Page 2 of 4 - Adding insult to injury is that the hospitals were only recently informed of the planned changes. According to Gerlach, Granite Falls Hospital was supposed to have received a letter indicating the possibility of the adjustment in December of 2012, but did not. As a result, hospital administration didn't hear about the change until February––and originally BCBS had scheduled the new plan to go into effect in March before postponing it until May 1.
Monte and Granite
Just upstream, the Chippewa County-Montevideo Hospital (CCMH) is in a similar boat with expectations that it will take a $790,000 to million dollar hit, based on 2012 numbers.
"...we don't have a clear picture yet of where we would cut that kind of impact out of our organization," CCMH CEO and Administrator Mark Paulson. "They're looking at a pretty monumental change; it's essentially wiping out our bottom line.
Paulson said nothing was set in stone but the biggest impact to CCMH would likely be to its outpatient services.
"The biggest impact will be on outpatient care, which is where most of the cuts are––and which is contrary to what we're trying to do in health care today. We're trying to take care of patients in an outpatient setting," Paulson said.
"We would have to look at a reduction in service and our overall expenses in terms of our supplies and acquisition of equipment. I mean, really, we have to look at the bottom line of the whole operation, We're not going to cut services to people, but we may have to cut some of our utilities and equipment ... in the future, the bottom line may be access.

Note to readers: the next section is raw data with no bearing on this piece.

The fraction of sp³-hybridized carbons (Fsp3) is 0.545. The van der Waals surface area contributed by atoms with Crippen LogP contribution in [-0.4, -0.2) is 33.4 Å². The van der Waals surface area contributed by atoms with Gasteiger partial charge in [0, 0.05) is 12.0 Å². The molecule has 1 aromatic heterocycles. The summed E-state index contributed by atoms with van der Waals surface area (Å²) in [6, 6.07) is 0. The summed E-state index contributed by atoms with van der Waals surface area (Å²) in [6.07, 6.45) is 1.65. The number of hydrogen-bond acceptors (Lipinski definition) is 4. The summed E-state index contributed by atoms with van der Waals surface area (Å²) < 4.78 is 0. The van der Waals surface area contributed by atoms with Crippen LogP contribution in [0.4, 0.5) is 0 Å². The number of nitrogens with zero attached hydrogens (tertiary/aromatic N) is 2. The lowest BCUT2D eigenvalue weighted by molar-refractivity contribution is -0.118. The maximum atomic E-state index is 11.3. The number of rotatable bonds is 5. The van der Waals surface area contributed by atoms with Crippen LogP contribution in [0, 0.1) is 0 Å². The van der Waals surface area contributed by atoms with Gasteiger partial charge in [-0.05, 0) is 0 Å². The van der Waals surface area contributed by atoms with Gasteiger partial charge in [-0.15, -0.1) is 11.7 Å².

Back in Granite Falls, Gerlach wasn't yet ready to speculate where any cuts to the hospital budget might derive from. He did, however, say that the hospital has, over the last years, undergone extensive cost cutting and that implementation of the payment plan would at least change the timeline for plans to move forward with the construction of a new nursing home.
Ideally, Gerlach said that the hospital would be in the midst of obtaining financing for the project, but as a result of the new payment plan all of the information required by potential financing entities is not yet available.
"Because of this and other financial considerations we're not on course to get [the nursing home] built as soon as we thought," he said. "We have to clear this up before we can get on with our financing."
Although BCBS indicated in a letter to the hospital on Tuesday that it will go forward with its May 1 implementation date, there is still hope that the insurer will open lines of communication so that alternatives might be discussed.
Page 3 of 4 - According to the StarTribune, after hearing from a number of hospitals Attorney General Lori Swanson has intervened, meeting with BCBS CEO Michael Guyette on Monday.
No details of the conversation have been released although a spokesman for Swanson, Ben Wogsland, stated that "We do have concerns and are looking into the issue."
Montevideo American News Staff Writer Jeremy Jones contributed to this article.
Editor's note: A Wednesday press release from BCBS indicates that the insurer has elected to hold off on the implementation of the new payment plan until January 1, 2014. Below is the entirety of BCBS statement as well as a response from the Minnesota Hospital Association.